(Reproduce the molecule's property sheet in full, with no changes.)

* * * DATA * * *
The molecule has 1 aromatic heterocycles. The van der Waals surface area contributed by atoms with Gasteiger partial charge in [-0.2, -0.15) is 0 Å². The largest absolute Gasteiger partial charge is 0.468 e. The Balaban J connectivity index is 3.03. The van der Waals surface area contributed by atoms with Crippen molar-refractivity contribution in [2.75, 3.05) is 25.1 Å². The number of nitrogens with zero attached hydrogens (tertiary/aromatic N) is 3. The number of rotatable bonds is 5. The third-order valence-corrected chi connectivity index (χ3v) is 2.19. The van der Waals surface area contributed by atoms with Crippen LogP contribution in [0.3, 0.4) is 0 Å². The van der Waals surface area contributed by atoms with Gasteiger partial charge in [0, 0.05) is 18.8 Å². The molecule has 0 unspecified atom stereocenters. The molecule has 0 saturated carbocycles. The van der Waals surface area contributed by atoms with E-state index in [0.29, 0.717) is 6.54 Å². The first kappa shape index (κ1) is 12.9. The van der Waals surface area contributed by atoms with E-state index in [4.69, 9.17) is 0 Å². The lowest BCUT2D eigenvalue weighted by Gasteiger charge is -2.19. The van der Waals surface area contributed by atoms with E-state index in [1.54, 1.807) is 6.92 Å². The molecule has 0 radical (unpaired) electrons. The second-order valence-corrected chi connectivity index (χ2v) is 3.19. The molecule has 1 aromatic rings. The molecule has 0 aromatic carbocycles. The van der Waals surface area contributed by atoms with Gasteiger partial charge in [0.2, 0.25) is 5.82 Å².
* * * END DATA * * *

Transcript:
The molecule has 1 aromatic heterocycles. The van der Waals surface area contributed by atoms with Gasteiger partial charge in [-0.2, -0.15) is 0 Å². The largest absolute Gasteiger partial charge is 0.468 e. The Balaban J connectivity index is 3.03. The van der Waals surface area contributed by atoms with Crippen molar-refractivity contribution in [2.75, 3.05) is 25.1 Å². The number of nitrogens with zero attached hydrogens (tertiary/aromatic N) is 3. The number of rotatable bonds is 5. The third-order valence-corrected chi connectivity index (χ3v) is 2.19. The van der Waals surface area contributed by atoms with Crippen LogP contribution in [0.3, 0.4) is 0 Å². The van der Waals surface area contributed by atoms with Gasteiger partial charge in [0, 0.05) is 18.8 Å². The molecule has 0 unspecified atom stereocenters. The molecule has 0 saturated carbocycles. The van der Waals surface area contributed by atoms with E-state index in [0.29, 0.717) is 6.54 Å². The first kappa shape index (κ1) is 12.9. The van der Waals surface area contributed by atoms with E-state index in [4.69, 9.17) is 0 Å². The lowest BCUT2D eigenvalue weighted by Gasteiger charge is -2.19. The van der Waals surface area contributed by atoms with E-state index in [1.54, 1.807) is 6.92 Å². The molecule has 0 radical (unpaired) electrons. The second-order valence-corrected chi connectivity index (χ2v) is 3.19. The molecule has 1 aromatic rings. The molecule has 0 aromatic carbocycles. The van der Waals surface area contributed by atoms with Gasteiger partial charge in [0.2, 0.25) is 5.82 Å².